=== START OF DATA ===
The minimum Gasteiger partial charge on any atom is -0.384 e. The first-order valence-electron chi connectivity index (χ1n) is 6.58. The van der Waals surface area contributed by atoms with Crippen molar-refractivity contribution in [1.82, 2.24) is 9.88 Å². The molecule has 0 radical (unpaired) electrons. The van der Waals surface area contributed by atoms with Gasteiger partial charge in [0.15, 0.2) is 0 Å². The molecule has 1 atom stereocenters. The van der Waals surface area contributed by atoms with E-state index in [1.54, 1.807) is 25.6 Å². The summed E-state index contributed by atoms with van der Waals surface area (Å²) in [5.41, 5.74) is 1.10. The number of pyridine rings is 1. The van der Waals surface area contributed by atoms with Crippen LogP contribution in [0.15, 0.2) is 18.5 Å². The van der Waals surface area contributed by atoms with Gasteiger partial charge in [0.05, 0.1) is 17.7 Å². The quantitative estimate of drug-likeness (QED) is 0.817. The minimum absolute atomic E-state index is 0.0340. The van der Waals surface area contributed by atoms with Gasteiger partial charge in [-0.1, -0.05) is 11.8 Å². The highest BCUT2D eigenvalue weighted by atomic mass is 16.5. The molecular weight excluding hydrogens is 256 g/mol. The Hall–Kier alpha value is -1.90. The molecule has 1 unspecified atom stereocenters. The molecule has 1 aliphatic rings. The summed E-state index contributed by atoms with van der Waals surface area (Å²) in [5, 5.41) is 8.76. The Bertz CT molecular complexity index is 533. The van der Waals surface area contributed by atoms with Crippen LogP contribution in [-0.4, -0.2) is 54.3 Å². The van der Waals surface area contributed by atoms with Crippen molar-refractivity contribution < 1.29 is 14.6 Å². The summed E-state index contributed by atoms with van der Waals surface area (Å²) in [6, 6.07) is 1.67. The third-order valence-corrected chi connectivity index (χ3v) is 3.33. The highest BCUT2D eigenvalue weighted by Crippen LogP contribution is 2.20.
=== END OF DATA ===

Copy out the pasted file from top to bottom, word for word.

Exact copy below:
The minimum Gasteiger partial charge on any atom is -0.384 e. The first-order valence-electron chi connectivity index (χ1n) is 6.58. The van der Waals surface area contributed by atoms with Crippen molar-refractivity contribution in [1.82, 2.24) is 9.88 Å². The molecule has 0 radical (unpaired) electrons. The van der Waals surface area contributed by atoms with Gasteiger partial charge in [0.15, 0.2) is 0 Å². The molecule has 1 atom stereocenters. The van der Waals surface area contributed by atoms with E-state index in [1.54, 1.807) is 25.6 Å². The summed E-state index contributed by atoms with van der Waals surface area (Å²) in [5.41, 5.74) is 1.10. The number of pyridine rings is 1. The van der Waals surface area contributed by atoms with Crippen LogP contribution in [0.15, 0.2) is 18.5 Å². The van der Waals surface area contributed by atoms with Gasteiger partial charge in [0.05, 0.1) is 17.7 Å². The quantitative estimate of drug-likeness (QED) is 0.817. The minimum absolute atomic E-state index is 0.0340. The van der Waals surface area contributed by atoms with Gasteiger partial charge in [-0.1, -0.05) is 11.8 Å². The highest BCUT2D eigenvalue weighted by atomic mass is 16.5. The molecular weight excluding hydrogens is 256 g/mol. The Hall–Kier alpha value is -1.90. The molecule has 1 unspecified atom stereocenters. The molecule has 1 aliphatic rings. The summed E-state index contributed by atoms with van der Waals surface area (Å²) in [5, 5.41) is 8.76. The Bertz CT molecular complexity index is 533. The van der Waals surface area contributed by atoms with Crippen LogP contribution in [-0.4, -0.2) is 54.3 Å². The van der Waals surface area contributed by atoms with Crippen molar-refractivity contribution < 1.29 is 14.6 Å². The summed E-state index contributed by atoms with van der Waals surface area (Å²) in [6, 6.07) is 1.67. The third-order valence-corrected chi connectivity index (χ3v) is 3.33. The highest BCUT2D eigenvalue weighted by Crippen LogP contribution is 2.20.